Idaho

No, Yellowstone isn’t actually about to ‘destroy all of mankind,’ says BSU prof

Dramatic video shows lava streaming into ocean from Hawaii volcano

The USGS Hawaii Volcano Observatory released this dramatic video of lava flowing into the ocean from the Kilauea volcano. The open lava stream poured out of a lava tube, perched high on the sea cliff, and into the ocean in late January 2017.
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The USGS Hawaii Volcano Observatory released this dramatic video of lava flowing into the ocean from the Kilauea volcano. The open lava stream poured out of a lava tube, perched high on the sea cliff, and into the ocean in late January 2017.

Last week, reports in multiple media outlets cited a new study that a supervolcano in Yellowstone National Park could explode “sooner than expected” and “destroy all of mankind,” spurring fresh panic online.

The idea of a Yellowstone “supereruption” isn’t new, but it’s still nothing to worry about, said Jeffrey Johnson, a volcanologist and associate professor in geosciences at Boise State University.

“People love to be sensationalist with Yellowstone because when it has erupted in the past, it is huge,” Johnson said. “It’s a prehistoric supereruption. But nothing is out of the ordinary at Yellowstone right now.”

The study, conducted by Arizona State University graduate students, found that rock crystals from Yellowstone’s last major eruption (630,000 years ago) show “only” decades of influx of new magma as opposed to the millennia of influx that researchers previously thought. That’s a short duration in geologic terms, but still a lengthy span of time in the human experience.

Basically, fresh magma flowing into the Yellowstone magma reservoir created the perfect conditions for an eruption in “the blink of an eye” when you consider how old the earth is.

Though some of last week’s articles offered a bit of clarity on just how “soon” the caldera could erupt, many others left that detail vague. Johnson said the “little notice” that we might have of an eruption is even less significant considering “the likelihood of an eruption anywhere in Idaho — including in Yellowstone — is unlikely in our lifetime.”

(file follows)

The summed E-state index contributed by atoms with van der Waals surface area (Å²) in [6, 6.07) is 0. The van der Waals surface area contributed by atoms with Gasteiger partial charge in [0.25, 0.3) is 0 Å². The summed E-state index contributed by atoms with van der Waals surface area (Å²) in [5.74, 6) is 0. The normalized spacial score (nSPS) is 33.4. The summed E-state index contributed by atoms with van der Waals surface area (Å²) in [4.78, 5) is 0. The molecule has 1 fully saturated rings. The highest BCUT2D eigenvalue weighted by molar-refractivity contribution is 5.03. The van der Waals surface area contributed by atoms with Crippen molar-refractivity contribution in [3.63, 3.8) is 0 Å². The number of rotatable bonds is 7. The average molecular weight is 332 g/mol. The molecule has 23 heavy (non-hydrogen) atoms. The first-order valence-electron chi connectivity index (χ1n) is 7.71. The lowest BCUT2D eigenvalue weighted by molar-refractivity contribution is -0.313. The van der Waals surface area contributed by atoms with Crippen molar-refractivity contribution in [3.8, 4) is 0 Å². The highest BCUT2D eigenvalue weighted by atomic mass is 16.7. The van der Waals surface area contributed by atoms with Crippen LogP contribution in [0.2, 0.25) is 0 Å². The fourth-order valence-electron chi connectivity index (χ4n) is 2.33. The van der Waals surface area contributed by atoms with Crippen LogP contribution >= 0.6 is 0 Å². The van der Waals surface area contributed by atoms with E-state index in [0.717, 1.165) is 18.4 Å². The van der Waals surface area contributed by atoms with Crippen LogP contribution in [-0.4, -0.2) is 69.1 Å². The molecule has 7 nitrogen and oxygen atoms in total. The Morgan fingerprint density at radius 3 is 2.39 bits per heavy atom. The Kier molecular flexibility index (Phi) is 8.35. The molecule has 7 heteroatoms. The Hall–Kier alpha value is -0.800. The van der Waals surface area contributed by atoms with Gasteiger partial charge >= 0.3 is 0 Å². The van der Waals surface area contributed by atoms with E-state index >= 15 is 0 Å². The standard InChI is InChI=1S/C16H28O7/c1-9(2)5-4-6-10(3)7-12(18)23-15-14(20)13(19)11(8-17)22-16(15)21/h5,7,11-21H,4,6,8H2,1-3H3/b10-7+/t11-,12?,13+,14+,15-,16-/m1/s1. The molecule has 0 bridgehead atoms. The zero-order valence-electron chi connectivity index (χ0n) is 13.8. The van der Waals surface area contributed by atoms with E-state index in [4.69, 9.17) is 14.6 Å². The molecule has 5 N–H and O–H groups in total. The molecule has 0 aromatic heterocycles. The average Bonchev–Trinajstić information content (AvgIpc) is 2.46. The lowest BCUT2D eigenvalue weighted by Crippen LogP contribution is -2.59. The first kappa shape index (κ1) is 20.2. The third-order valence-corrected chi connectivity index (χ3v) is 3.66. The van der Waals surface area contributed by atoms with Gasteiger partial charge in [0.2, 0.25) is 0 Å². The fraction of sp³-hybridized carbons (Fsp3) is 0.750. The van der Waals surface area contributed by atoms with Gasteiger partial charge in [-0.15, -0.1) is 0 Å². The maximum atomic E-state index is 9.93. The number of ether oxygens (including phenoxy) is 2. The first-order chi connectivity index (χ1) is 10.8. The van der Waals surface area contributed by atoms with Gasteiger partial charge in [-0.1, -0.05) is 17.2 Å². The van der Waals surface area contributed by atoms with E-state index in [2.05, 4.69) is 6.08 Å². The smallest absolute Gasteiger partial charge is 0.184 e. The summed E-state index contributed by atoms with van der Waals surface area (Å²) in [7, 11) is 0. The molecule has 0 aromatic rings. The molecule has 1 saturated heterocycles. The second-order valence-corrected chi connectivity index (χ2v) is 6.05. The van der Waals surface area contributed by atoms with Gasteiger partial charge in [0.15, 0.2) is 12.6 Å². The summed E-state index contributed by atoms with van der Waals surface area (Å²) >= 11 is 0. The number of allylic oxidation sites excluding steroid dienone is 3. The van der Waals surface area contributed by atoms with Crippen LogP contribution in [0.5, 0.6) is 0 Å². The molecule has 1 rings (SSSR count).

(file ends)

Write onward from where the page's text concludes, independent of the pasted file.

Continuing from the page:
He added that it’s much more likely that an Idaho eruption would happen at Craters of the Moon, which has seen volcanic events every 10,000 years or so — though even that isn’t likely to happen while any of us are still around, he emphasized.

“There have been dozens of eruptions in Yellowstone since (the supereruption) 630,000 years ago, and they’re much smaller. These are eruptions we could live through,” Johnson said.

What’s in the realm of reality is an eruption in the Cascade Mountain Range.

“Volcanos in the Cascades will erupt every 100 years. Mount St. Helens erupts on a human time scale,” Johnson said. “On average, Yellowstone erupts every half-million years. That’s 10,000 times less frequently.”

Johnson, who took a group of BSU students to the park just three weeks ago, said Yellowstone is “a very dynamic place,” and it’s not unusual for the area to experience tectonic and volcanic activity. Recently, an ongoing rash of earthquakes in Southeast Idaho has some wondering if the temblors might be a precursor to a massive eruption.

Johnson said the two are hardly related. Though the magma reservoir at the Yellowstone caldera does cause a bulge in the Earth’s crust that contributes to “tectonic strain” — and therefore tectonic activity like earthquakes —those quakes aren’t about to shake loose a stream of lava.

“Yellowstone has effects that are unrelated to eruptions. There’s no relationship between (the caldera’s) magma and what’s happening in Soda Springs,” Johnson said. “The distances between Soda Springs and Yellowstone are huge.”

Nicole Blanchard: 208-377-6410, @NMBlanchard

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